The GovCon Bulletin™
Cybersecurity Update: DoD Releases Strategy Summary & CMMC Regulations Are Coming (Soon)
Earlier this month, on September 12, 2023, the U.S. Department of Defense released the summary of its cybersecurity strategy, titled Summary 2023 Cyber Strategy of the Department of Defense (Strategy Summary). The Strategy Summary provides unclassified highlights of a May 2023 classified report that describes how DoD intends to operate in cyberspace to protect the American people and advance U.S. defense priorities.
Setting out DoD’s cyber defense plan concisely in only 15 pages, the Strategy Summary is a relatively easy read that begins with a blunt assessment of the risks posed by the People’s Republic of China, Russia, North Korea, Iran, as well as groups like violent extremist organizations and transnational criminal organizations. The Strategy Summary then goes on to describe four lines of effort that are part of DoD’s strategy: (1) protecting the U.S. homeland, including critical infrastructure; (2) integrating cyberspace operations in warfighting; (3) combining DoD’s efforts with Allies and partners; and (4) building toward ongoing and enduring advantages in cyberspace.
One aspect of DoD’s efforts to protect the U.S. homeland is safeguarding the U.S. defense industrial base (DIB) from malicious cyber attack. The Strategy Summary highlights a key component of DIB protection - namely, aligning defense government contractor incentives with DoD’s cybersecurity requirements through continued implementation of the Cybersecurity Maturity Model Certification (CMMC) program, which makes certain defense contract awards contingent on certified compliance with cybersecurity standards.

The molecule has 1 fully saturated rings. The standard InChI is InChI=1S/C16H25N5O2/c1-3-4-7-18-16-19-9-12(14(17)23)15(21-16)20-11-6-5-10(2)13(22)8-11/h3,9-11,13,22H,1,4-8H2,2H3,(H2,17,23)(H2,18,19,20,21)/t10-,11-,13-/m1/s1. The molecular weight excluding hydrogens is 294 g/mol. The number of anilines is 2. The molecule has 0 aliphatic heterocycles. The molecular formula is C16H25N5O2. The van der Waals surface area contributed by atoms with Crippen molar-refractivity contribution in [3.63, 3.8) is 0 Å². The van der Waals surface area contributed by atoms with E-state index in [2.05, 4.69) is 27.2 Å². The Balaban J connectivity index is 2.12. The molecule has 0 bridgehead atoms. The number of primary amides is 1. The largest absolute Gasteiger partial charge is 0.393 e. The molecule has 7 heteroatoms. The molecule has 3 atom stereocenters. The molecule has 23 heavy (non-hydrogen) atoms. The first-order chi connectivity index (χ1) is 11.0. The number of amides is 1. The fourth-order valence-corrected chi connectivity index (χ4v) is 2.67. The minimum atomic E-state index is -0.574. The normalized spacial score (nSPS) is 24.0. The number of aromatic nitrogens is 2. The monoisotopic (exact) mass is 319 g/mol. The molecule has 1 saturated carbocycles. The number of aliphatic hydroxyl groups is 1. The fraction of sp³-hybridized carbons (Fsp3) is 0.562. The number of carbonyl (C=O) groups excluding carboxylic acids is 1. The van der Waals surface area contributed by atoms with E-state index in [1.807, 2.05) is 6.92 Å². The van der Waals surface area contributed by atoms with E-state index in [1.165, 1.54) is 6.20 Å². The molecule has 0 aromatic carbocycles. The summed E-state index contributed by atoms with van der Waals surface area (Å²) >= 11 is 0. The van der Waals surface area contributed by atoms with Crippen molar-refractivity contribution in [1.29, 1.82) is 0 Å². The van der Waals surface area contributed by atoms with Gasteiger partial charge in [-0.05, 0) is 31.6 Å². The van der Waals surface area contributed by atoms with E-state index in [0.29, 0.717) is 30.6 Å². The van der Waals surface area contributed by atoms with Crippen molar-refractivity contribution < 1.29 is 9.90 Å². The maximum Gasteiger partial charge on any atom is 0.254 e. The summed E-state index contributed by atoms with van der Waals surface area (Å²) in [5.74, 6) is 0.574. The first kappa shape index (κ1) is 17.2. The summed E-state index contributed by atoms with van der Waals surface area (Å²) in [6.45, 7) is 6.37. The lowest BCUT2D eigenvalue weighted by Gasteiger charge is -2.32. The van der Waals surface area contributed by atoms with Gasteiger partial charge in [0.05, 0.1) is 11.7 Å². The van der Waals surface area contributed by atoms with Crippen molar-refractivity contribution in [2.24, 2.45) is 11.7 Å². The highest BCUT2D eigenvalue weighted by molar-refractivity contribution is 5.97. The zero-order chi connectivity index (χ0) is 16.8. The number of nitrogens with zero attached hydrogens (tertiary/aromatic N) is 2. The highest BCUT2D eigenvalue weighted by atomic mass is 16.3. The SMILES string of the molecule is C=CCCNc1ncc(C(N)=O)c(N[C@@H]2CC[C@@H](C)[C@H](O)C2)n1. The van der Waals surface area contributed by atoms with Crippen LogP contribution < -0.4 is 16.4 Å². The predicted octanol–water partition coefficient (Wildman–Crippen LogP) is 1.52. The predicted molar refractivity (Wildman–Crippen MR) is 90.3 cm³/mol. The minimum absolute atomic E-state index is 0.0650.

So DoD's Strategy Summary punctuates its continued commitment to CMMC implementation. Indeed, that implementation took a big step forward recently in late July, when DoD submitted its draft rule to OMB’s Office of Information and Regulatory Affairs (OIRA) containing it’s proposed CMMC regulations.
DoD's submission to OIRA is significant for at least two reasons. First, it indicates that, after several fits and starts and delays since CMMC was first unveiled in the summer of 2019, DoD has made important decisions about how the CMMC program will be implemented. Second, it also means that DoD's regulations implementing the CMMC program should be coming out soon, since the next step after OIRA’s review will be publication of DoD’s proposed regulations in the Federal Register as either a proposed rule or as an interim rule. OIRA has 90 days to review draft regulations, which means that the interim or proposed rule with DoD’s CMMC regulations should be issued by the end of October 2023.
Earlier this year, in March 2023, we published a GovCon Bulletin™ article discussing some things DoD contractors could do to determine their compliance with cybersecurity requirements under the NIST SP 800-171 safeguards. As we reviewed in an earlier GovCon Video Blog™ briefly outlining DoD's transition from CMMC 1.0 to CMMC 2.0, those NIST SP 800-171 safeguards comprise a significant portion of the certification requirements that DoD contractors are expected to comply with if they wish to attain certification above the most basic level. Government contractors that work under DoD contracts or that anticipate performing under DoD contracts in the future should continue to prepare themselves for the CMMC certification requirements, and the Amadeo Law Firm anticipates putting out additional information shortly on what steps government contractors can be taking in the near term.